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22.10: Magnetic Force between Two Parallel Conductors

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    Learning Objectives

    By the end of this section, you will be able to:

    • Describe the effects of the magnetic force between two conductors.
    • Calculate the force between two parallel conductors.

    You might expect that there are significant forces between current-carrying wires, since ordinary currents produce significant magnetic fields and these fields exert significant forces on ordinary currents. But you might not expect that the force between wires is used to define the ampere. It might also surprise you to learn that this force has something to do with why large circuit breakers burn up when they attempt to interrupt large currents.

    The force between two long straight and parallel conductors separated by a distance \(r\) can be found by applying what we have developed in preceding sections. Figure \(\PageIndex{1}\) shows the wires, their currents, the fields they create, and the subsequent forces they exert on one another. Let us consider the field produced by wire 1 and the force it exerts on wire 2 (call the force \(F_{2}\)). The field due to \(I_{1}\) at a distance \(r\) is given to be

    \[B_{1} = \frac{\mu_{0}I_{1}}{2\pi r}.\label{22.11.1}\]

    Figure a shows two parallel wires, both with currents going up. The magnetic field lines of the first wire are shown as concentric circles centered on wire 1 and in a plane perpendicular to the wires. The magnetic field is in the counter clockwise direction as viewed from above. Figure b shows a view from above and shows the current-carrying wires as two dots. Around wire one is a circle that represents a magnetic field line due to that wire. The magnetic field passes directly through wire two. The magnetic field is in the counter clockwise direction. The force on wire two is to the left, toward wire one.
    Figure \(\PageIndex{1}\): (a) The magnetic field produced by a long straight conductor is perpendicular to a parallel conductor, as indicated by RHR-2. (b) A view from above of the two wires shown in (a), with one magnetic field line shown for each wire. RHR-1 shows that the force between the parallel conductors is attractive when the currents are in the same direction. A similar analysis shows that the force is repulsive between currents in opposite directions.

    This field is uniform along wire 2 and perpendicular to it, and so the force \(F_{2}\) it exerts on wire 2 is given by \(F = IlB sin\theta\) with \(sin \theta = 1\): \[F_{2} = I_{2}lB_{1}.\label{22.11.2}\] By Newton’s third law, the forces on the wires are equal in magnitude, and so we just write \(F\) for the magnitude of \(F_{2}\). (Note that \(F_{1} = -F_{2}\).) Since the wires are very long, it is convenient to think in terms of \(F/l\), the force per unit length. Substituting the expression for \(B_{1}\) into the last equation and rearranging terms gives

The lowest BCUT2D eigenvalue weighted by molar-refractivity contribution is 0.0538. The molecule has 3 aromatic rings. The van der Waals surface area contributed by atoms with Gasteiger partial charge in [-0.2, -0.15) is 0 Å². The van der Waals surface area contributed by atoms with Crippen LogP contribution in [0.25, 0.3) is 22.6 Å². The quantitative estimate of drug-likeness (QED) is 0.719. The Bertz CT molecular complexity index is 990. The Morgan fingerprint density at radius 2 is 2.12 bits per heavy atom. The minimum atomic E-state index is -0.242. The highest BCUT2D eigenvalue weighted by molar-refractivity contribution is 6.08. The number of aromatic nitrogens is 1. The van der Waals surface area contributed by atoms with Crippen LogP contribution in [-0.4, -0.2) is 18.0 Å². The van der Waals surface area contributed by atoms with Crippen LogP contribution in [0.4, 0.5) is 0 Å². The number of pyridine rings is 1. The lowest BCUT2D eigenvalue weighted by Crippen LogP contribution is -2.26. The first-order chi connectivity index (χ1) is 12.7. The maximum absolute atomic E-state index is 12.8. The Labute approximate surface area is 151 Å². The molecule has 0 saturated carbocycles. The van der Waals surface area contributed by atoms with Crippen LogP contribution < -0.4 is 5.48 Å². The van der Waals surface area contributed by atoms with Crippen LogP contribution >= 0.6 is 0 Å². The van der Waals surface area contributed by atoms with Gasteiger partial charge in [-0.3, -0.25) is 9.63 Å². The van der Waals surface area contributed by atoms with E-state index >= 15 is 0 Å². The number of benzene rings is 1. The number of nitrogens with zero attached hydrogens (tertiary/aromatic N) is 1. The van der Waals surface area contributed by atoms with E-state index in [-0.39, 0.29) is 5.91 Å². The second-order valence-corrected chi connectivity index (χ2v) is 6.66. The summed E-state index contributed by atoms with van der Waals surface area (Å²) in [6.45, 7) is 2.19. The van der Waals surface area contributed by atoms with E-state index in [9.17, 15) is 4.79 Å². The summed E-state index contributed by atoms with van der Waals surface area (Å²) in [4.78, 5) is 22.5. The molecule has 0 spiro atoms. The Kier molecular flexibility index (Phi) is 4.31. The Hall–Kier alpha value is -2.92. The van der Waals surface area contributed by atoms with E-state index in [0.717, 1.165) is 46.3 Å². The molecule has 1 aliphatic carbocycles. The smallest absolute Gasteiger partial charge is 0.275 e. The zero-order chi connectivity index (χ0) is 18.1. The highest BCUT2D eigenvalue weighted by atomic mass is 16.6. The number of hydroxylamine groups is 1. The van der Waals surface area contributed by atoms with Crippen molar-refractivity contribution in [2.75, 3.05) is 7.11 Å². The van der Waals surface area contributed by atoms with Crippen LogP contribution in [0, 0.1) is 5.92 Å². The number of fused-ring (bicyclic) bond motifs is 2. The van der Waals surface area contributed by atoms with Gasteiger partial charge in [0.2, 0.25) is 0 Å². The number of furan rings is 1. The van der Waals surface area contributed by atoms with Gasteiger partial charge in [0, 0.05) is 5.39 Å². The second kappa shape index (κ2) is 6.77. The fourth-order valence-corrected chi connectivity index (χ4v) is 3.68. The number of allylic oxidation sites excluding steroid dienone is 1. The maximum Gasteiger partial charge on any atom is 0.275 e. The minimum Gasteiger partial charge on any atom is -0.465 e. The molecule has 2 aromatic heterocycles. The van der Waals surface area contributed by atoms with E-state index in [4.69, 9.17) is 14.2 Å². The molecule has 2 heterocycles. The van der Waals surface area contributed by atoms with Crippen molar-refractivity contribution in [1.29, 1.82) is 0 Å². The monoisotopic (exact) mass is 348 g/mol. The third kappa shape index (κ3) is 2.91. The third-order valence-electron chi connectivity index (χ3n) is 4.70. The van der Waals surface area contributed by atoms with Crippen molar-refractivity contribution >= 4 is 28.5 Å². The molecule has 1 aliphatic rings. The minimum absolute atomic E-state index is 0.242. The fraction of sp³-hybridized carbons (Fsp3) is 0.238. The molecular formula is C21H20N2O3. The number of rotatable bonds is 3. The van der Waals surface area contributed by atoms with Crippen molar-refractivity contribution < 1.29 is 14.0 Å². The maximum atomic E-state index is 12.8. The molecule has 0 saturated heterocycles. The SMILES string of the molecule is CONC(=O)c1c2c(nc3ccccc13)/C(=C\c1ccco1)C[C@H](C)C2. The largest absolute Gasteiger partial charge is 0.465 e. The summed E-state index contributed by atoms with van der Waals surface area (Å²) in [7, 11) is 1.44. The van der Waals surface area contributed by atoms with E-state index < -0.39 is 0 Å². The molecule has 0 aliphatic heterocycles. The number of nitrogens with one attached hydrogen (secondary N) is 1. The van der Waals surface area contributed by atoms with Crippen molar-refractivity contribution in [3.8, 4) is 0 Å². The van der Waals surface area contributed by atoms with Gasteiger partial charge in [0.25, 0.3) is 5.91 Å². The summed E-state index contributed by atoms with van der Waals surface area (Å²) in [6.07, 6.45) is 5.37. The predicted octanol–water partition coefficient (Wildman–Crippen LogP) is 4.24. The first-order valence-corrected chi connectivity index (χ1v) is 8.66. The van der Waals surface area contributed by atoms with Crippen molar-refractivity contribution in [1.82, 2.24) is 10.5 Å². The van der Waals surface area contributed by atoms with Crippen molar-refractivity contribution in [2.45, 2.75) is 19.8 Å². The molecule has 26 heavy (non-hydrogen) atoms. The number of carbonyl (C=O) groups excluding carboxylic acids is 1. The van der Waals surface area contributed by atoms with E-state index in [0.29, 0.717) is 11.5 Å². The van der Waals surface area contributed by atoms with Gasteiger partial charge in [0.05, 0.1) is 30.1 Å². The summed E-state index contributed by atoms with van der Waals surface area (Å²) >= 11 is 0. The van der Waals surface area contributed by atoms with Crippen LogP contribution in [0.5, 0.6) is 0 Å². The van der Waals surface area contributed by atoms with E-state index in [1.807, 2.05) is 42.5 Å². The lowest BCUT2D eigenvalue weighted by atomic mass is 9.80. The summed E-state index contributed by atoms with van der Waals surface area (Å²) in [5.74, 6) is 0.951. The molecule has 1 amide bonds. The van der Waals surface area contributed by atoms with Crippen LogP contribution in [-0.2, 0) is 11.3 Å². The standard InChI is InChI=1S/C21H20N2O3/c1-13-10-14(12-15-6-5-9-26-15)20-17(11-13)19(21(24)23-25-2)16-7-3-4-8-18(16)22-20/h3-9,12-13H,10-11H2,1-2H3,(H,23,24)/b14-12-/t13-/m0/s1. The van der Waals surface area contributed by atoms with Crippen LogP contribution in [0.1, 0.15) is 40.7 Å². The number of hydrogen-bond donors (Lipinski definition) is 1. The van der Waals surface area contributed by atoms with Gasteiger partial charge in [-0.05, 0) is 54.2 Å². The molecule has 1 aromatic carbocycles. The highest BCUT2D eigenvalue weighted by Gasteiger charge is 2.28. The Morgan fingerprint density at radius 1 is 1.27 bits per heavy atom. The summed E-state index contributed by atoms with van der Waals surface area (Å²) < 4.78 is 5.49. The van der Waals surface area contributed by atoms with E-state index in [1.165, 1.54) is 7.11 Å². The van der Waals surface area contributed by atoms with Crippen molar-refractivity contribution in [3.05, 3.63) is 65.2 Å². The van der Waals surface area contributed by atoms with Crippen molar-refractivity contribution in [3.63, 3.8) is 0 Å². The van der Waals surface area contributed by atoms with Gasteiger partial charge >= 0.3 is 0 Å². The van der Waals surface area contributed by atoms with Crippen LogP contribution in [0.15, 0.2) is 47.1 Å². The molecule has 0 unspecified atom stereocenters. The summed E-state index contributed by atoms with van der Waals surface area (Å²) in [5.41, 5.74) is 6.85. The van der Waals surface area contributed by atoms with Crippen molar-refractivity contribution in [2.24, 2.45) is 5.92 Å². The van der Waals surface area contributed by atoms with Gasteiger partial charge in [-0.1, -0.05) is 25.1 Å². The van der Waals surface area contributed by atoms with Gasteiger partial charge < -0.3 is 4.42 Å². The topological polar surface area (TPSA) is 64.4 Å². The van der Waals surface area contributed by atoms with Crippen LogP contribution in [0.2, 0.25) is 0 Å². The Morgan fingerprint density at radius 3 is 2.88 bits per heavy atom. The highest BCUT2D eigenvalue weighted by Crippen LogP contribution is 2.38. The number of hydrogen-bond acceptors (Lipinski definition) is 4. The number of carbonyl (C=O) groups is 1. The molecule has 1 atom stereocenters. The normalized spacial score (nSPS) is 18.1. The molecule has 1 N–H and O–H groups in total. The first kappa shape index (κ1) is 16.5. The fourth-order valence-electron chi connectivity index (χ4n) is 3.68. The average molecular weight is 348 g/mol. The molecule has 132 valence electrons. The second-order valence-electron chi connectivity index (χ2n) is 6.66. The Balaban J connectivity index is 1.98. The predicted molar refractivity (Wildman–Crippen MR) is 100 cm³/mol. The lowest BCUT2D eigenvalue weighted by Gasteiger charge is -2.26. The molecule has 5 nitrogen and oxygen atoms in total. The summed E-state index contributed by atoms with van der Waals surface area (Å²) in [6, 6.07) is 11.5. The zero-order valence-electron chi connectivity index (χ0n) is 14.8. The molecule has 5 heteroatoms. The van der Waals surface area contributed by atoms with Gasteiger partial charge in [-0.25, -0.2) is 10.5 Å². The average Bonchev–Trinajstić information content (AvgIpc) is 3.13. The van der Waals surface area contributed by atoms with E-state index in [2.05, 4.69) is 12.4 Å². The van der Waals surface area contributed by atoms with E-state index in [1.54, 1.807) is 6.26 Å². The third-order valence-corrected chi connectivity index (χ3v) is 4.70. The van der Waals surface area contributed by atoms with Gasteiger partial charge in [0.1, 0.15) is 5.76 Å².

\[\frac{F}{l} = \frac{\mu_{0}I_{1}I_{2}}{2\pi r}.\label{22.11.3}\]

    \(F/l\) is the force per unit length between two parallel currents \(I_{1}\) and \(I_{2}\) separated by a distance \(r\). The force is attractive if the currents are in the same direction and repulsive if they are in opposite directions.

    This force is responsible for the pinch effect in electric arcs and plasmas. The force exists whether the currents are in wires or not. In an electric arc, where currents are moving parallel to one another, there is an attraction that squeezes currents into a smaller tube. In large circuit breakers, like those used in neighborhood power distribution systems, the pinch effect can concentrate an arc between plates of a switch trying to break a large current, burn holes, and even ignite the equipment. Another example of the pinch effect is found in the solar plasma, where jets of ionized material, such as solar flares, are shaped by magnetic forces.

    The operational definition of the ampere is based on the force between current-carrying wires. Note that for parallel wires separated by 1 meter with each carrying 1 ampere, the force per meter is

    \[\frac{F}{l} = \frac{\left(4\pi \times 10^{-7} T \cdot m/A \right) \left( 1 A \right) ^{2}}{\left(2\pi\right)\left(1 m\right)} = 2 \times 10^{-7} N/m . \label{22.11.4}\]

    Since \(\mu_{0}\) is exactly \(4\pi \times 10^{-7} T \cdot m/A\) by definition, and because \(1 T = 1 N/\left(A \cdot m\right)\), the force per meter is exaclty \(2 \times 10^{-7} N/m\). This is the basis of the operational definition of the ampere.

    Definition: THE AMPERE

    One ampere of current through each of two parallel conductors of infinite length, separated by one meter in empty space free of other magnetic fields, causes a force of exactly \(2 \times 10^{-7} N/m\) on each conductor.

    Infinite-length straight wires are impractical and so, in practice, a current balance is constructed with coils of wire separated by a few centimeters. Force is measured to determine current. This also provides us with a method for measuring the coulomb. We measure the charge that flows for a current of one ampere in one second. That is, \(1 C = 1 A \cdot s\). For both the ampere and the coulomb, the method of measuring force between conductors is the most accurate in practice.


    • The force between two parallel currents \(I_{1}\) and \(I_{2}\) separated by a distance \(r\), has a magnitude per unit length given by \[\frac{F}{l} = \frac{\mu_{0}I_{1}I_{2}}{2\pi r}.\]
    • The force is attractive if the currents are in the same direction, repulsive if they are in opposite directions.

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